March 2007
Featured Articles

Dr. John Mims Has Spent a Lifetime “Fixing” People and Land

 
  Dr. John Mims and his grandson, Daniel Fisk, enjoy the cabin built on the mountain farm.
By Julie A. Best

Dr. John P. Mims from Colbert County likes to "fix" things. For years, he practiced medicine in Colbert County and ministered to the needs of local residents, fixing their broken and sick bodies, delivering babies, performing surgery, and no doubt, spreading joy and cheer with his home-grown philosophy and kindly nature. In more recent years, he has concentrated on "fixing" the land.

Dr. Mims says, "I just love to take wasteland, or old land that has been mistreated, and try to make something out of it." And, that’s exactly what Dr. Mims has done to about 960 acres of land on Hawk Pride Mountain near Tuscumbia.

Dr. Mims purchased his mountain farm in 1966. Typical of mountain land, the area was covered with trees, but the property had not been managed. Dr. Mims says, "The mountain land had been used for moonshining more than anything else!" It had just been allowed to grow. He says, "There had not been a meaningful timber cut on the land in roughly 100 years. The owners would go in and cut a few good trees, and leave the rest. The land was just overcome with nothing but trash trees."

 
Dr. Mims was recently certified to conduct prescribed burns. Before the training course land was torched, Dr. Mims witnessed the burn plan.  
While that type condition might be discouraging to many folks, Dr. Mims looked upon the situation as a challenge. He began managing the land, acre by acre, and turning wasteland into productive land. With the aid of conservation programs such as the Conservation Reserve Program, and technical assistance provided for USDA-Natural Resources Conservation Service (NRCS) and forest consultants, Dr. Mims began to plant trees and manage them in a way that would not only provide income for the family, but more importantly from his point of view, would also protect and improve the land.

Dr. Mims says, "The mountain farm is devoted to wildlife and recreation. I really didn’t expect a lot of income from it." While the land may not have provided lots of cash money, it has provided more important benefits to the Mims Family—recreation. In 1983, Dr. Mims built a cabin on the property. He says, "Everything except the metal came off the place—the cedar, the rocks, and the logs. I cleared all the land for the cabin. First, we built an acre pond. Then we built a picnic pavilion and barbecue pit. And then, we built the cabin."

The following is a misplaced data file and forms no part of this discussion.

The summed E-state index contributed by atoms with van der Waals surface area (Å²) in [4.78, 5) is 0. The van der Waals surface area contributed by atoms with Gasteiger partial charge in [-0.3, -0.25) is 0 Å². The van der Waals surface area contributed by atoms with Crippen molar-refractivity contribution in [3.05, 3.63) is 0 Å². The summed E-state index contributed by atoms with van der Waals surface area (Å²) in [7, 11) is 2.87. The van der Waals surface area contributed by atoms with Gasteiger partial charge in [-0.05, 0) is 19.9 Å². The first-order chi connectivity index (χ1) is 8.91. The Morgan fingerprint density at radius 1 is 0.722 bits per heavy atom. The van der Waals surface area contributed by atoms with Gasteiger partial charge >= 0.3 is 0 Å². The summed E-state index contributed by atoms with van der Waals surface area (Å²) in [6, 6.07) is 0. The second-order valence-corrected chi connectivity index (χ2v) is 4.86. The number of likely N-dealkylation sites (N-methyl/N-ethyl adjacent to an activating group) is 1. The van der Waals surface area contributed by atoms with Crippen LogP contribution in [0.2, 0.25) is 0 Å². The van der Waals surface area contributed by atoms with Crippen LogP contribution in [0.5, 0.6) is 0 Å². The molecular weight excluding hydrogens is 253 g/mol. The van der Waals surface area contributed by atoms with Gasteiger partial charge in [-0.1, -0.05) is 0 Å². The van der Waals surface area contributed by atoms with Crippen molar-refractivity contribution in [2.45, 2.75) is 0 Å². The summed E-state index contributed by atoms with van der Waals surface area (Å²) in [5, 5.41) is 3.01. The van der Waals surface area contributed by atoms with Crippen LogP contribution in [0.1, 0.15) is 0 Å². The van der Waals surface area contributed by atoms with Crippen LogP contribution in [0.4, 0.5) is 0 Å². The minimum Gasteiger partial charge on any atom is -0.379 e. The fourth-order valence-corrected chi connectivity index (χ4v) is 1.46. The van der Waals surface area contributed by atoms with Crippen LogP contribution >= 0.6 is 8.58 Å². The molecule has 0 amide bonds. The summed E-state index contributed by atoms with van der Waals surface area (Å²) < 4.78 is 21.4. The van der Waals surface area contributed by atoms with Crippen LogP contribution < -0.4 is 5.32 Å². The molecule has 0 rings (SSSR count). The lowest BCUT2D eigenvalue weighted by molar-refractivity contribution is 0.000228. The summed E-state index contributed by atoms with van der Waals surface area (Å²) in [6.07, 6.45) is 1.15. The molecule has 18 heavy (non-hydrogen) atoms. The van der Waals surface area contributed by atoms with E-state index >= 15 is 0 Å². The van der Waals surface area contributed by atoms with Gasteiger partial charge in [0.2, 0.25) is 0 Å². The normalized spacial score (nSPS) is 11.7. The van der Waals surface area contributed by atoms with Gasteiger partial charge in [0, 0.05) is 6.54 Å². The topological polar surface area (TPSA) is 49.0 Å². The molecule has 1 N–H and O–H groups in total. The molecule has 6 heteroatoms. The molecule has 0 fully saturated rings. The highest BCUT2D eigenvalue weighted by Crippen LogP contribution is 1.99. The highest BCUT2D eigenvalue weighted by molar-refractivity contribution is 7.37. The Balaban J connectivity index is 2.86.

Working with wood is a hobby for Dr. Mims. He says, "All those years as a surgeon, my family wouldn’t let me have anything with power to it. When we built the cabin, I split the shingles for the roof with an old time froe, but when we needed another roof, I put metal up there!"

 
  Dr. Mims planted scuppernong vines near the mountain cabin from stock that his grandaddy’s grandaddy brought with him when he settled in Chilton County in 1823.
Heritage is important to Dr. Mims. He says, "In 1823, my granddaddy’s granddaddy settled in what is now Chilton County, and he brought with him a blue French wine grape, a fig tree, and a scuppernong vine. I planted sprouts from all three of them and set them out at the cabin. The blue French wine grape is still bearing from the 1823 stock."

Dr. Mims has taken advantage of all the natural resources available on the mountain land. He says, "On top of this mountain, because the land is sitting on top of a sandstone cap, the water can’t go down. It has to come out somewhere, so there are springs all over the top of this mountain." Dr. Mims has capitalized on that feature and made use of the natural water sources to create ponds for wildlife.

Today, after careful land management and lots of hard work, turkey and deer are plentiful on the mountain farm. According to Dr. Mims, 47 deer were taken off the property last year. To improve the habitat for dove, he plants sorghum and sunflowers.

Dr. Mims has enjoyed life for about 86 years now, but he is still learning and growing. He recently attended a prescribed burn course sponsored by the Alabama Forestry Commission and NRCS. He says, "I attended the course mostly out of curiosity. I have been working with foresters for years, and I help them with the burns. I decided I would get certified and let them help me instead of me helping them!"

The mountain farm, with the rustic cabin, pond, and picnic pavilion, beautiful vistas and hunting opportunities has provided an abundance of fond memories for Dr. Mims and his family. He and his wife, Mary, also share their property with school children in Colbert County. Through the years, they have hosted numerous conservation education programs on their farm. Forest in the Classroom: Classroom in the Forest is a forest-education program that he is actively involved with. After classroom lectures about the significance for Alabama’s forest land, students visit his mountain farm to gain first-hand experience with forest management concepts.

In looking back over his life, Dr. Mims says, "I wanted to get training in lots of different medical procedures, and then come to a small town and pretty much do it all." I believe Dr. Mims has certainly accomplished his goal. Not only did he have a very successful medical practice, but he also worked hard to improve the land within his care. I would say, he has done it all.

Julie A. Best is the Public Affairs Specialist for the USDA-Natural Resources Conservation Service in Auburn, AL.